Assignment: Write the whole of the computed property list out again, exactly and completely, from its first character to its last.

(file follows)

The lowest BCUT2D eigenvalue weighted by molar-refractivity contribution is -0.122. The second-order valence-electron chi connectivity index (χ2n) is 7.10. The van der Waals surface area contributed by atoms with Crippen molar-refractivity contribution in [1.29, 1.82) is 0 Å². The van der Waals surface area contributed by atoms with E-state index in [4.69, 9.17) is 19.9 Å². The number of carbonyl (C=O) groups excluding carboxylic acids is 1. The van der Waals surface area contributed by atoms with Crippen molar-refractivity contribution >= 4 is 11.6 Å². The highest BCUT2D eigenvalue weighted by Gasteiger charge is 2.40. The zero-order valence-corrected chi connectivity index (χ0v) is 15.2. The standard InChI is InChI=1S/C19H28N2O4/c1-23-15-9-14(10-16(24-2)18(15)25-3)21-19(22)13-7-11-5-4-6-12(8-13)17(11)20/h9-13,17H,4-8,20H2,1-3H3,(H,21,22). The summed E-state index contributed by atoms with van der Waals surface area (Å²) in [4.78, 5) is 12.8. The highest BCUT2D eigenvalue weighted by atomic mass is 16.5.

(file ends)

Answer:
The lowest BCUT2D eigenvalue weighted by molar-refractivity contribution is -0.122. The second-order valence-electron chi connectivity index (χ2n) is 7.10. The van der Waals surface area contributed by atoms with Crippen molar-refractivity contribution in [1.29, 1.82) is 0 Å². The van der Waals surface area contributed by atoms with E-state index in [4.69, 9.17) is 19.9 Å². The number of carbonyl (C=O) groups excluding carboxylic acids is 1. The van der Waals surface area contributed by atoms with Crippen molar-refractivity contribution >= 4 is 11.6 Å². The highest BCUT2D eigenvalue weighted by Gasteiger charge is 2.40. The zero-order valence-corrected chi connectivity index (χ0v) is 15.2. The standard InChI is InChI=1S/C19H28N2O4/c1-23-15-9-14(10-16(24-2)18(15)25-3)21-19(22)13-7-11-5-4-6-12(8-13)17(11)20/h9-13,17H,4-8,20H2,1-3H3,(H,21,22). The summed E-state index contributed by atoms with van der Waals surface area (Å²) in [4.78, 5) is 12.8. The highest BCUT2D eigenvalue weighted by atomic mass is 16.5.